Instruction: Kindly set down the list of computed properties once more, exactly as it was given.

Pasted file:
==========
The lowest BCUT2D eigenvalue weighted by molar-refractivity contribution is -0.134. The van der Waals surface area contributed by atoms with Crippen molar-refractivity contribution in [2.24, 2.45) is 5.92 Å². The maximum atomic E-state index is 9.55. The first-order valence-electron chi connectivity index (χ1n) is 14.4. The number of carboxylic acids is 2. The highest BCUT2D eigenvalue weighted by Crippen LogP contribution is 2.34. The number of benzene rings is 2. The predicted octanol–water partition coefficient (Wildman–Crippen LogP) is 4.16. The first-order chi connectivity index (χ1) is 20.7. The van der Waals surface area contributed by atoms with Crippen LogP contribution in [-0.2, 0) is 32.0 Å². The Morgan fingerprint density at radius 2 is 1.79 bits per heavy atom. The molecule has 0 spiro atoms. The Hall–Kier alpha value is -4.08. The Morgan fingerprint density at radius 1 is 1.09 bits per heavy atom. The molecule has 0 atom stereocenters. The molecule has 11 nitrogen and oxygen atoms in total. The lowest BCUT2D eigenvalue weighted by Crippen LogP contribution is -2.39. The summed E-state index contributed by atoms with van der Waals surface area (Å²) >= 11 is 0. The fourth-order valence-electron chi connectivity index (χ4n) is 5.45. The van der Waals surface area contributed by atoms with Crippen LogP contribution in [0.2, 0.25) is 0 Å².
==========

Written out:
The lowest BCUT2D eigenvalue weighted by molar-refractivity contribution is -0.134. The van der Waals surface area contributed by atoms with Crippen molar-refractivity contribution in [2.24, 2.45) is 5.92 Å². The maximum atomic E-state index is 9.55. The first-order valence-electron chi connectivity index (χ1n) is 14.4. The number of carboxylic acids is 2. The highest BCUT2D eigenvalue weighted by Crippen LogP contribution is 2.34. The number of benzene rings is 2. The predicted octanol–water partition coefficient (Wildman–Crippen LogP) is 4.16. The first-order chi connectivity index (χ1) is 20.7. The van der Waals surface area contributed by atoms with Crippen LogP contribution in [-0.2, 0) is 32.0 Å². The Morgan fingerprint density at radius 2 is 1.79 bits per heavy atom. The molecule has 0 spiro atoms. The Hall–Kier alpha value is -4.08. The Morgan fingerprint density at radius 1 is 1.09 bits per heavy atom. The molecule has 0 atom stereocenters. The molecule has 11 nitrogen and oxygen atoms in total. The lowest BCUT2D eigenvalue weighted by Crippen LogP contribution is -2.39. The summed E-state index contributed by atoms with van der Waals surface area (Å²) >= 11 is 0. The fourth-order valence-electron chi connectivity index (χ4n) is 5.45. The van der Waals surface area contributed by atoms with Crippen LogP contribution in [0.2, 0.25) is 0 Å².